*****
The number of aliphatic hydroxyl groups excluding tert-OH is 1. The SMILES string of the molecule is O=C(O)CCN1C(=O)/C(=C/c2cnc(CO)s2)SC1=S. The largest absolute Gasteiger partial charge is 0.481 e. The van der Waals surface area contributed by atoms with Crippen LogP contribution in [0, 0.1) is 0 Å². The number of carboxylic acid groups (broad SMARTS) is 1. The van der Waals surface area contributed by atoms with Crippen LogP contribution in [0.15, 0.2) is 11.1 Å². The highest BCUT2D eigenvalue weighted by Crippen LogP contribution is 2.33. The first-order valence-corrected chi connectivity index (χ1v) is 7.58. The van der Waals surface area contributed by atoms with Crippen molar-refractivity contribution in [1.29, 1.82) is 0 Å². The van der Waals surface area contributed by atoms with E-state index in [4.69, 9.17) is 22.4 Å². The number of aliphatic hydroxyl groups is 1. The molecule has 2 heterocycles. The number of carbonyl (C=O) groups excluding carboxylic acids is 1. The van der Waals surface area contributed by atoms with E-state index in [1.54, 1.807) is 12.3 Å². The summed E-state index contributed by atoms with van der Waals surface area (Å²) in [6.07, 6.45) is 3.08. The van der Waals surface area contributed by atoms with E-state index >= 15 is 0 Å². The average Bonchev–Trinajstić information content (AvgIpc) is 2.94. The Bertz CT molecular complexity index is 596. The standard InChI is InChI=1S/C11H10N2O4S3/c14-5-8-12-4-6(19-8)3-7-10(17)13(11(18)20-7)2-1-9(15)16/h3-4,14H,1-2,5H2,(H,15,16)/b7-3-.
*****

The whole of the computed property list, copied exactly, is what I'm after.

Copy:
The number of aliphatic hydroxyl groups excluding tert-OH is 1. The SMILES string of the molecule is O=C(O)CCN1C(=O)/C(=C/c2cnc(CO)s2)SC1=S. The largest absolute Gasteiger partial charge is 0.481 e. The van der Waals surface area contributed by atoms with Crippen LogP contribution in [0, 0.1) is 0 Å². The number of carboxylic acid groups (broad SMARTS) is 1. The van der Waals surface area contributed by atoms with Crippen LogP contribution in [0.15, 0.2) is 11.1 Å². The highest BCUT2D eigenvalue weighted by Crippen LogP contribution is 2.33. The first-order valence-corrected chi connectivity index (χ1v) is 7.58. The van der Waals surface area contributed by atoms with Crippen molar-refractivity contribution in [1.29, 1.82) is 0 Å². The van der Waals surface area contributed by atoms with E-state index in [4.69, 9.17) is 22.4 Å². The number of aliphatic hydroxyl groups is 1. The molecule has 2 heterocycles. The number of carbonyl (C=O) groups excluding carboxylic acids is 1. The van der Waals surface area contributed by atoms with E-state index in [1.54, 1.807) is 12.3 Å². The summed E-state index contributed by atoms with van der Waals surface area (Å²) in [6.07, 6.45) is 3.08. The van der Waals surface area contributed by atoms with E-state index >= 15 is 0 Å². The average Bonchev–Trinajstić information content (AvgIpc) is 2.94. The Bertz CT molecular complexity index is 596. The standard InChI is InChI=1S/C11H10N2O4S3/c14-5-8-12-4-6(19-8)3-7-10(17)13(11(18)20-7)2-1-9(15)16/h3-4,14H,1-2,5H2,(H,15,16)/b7-3-.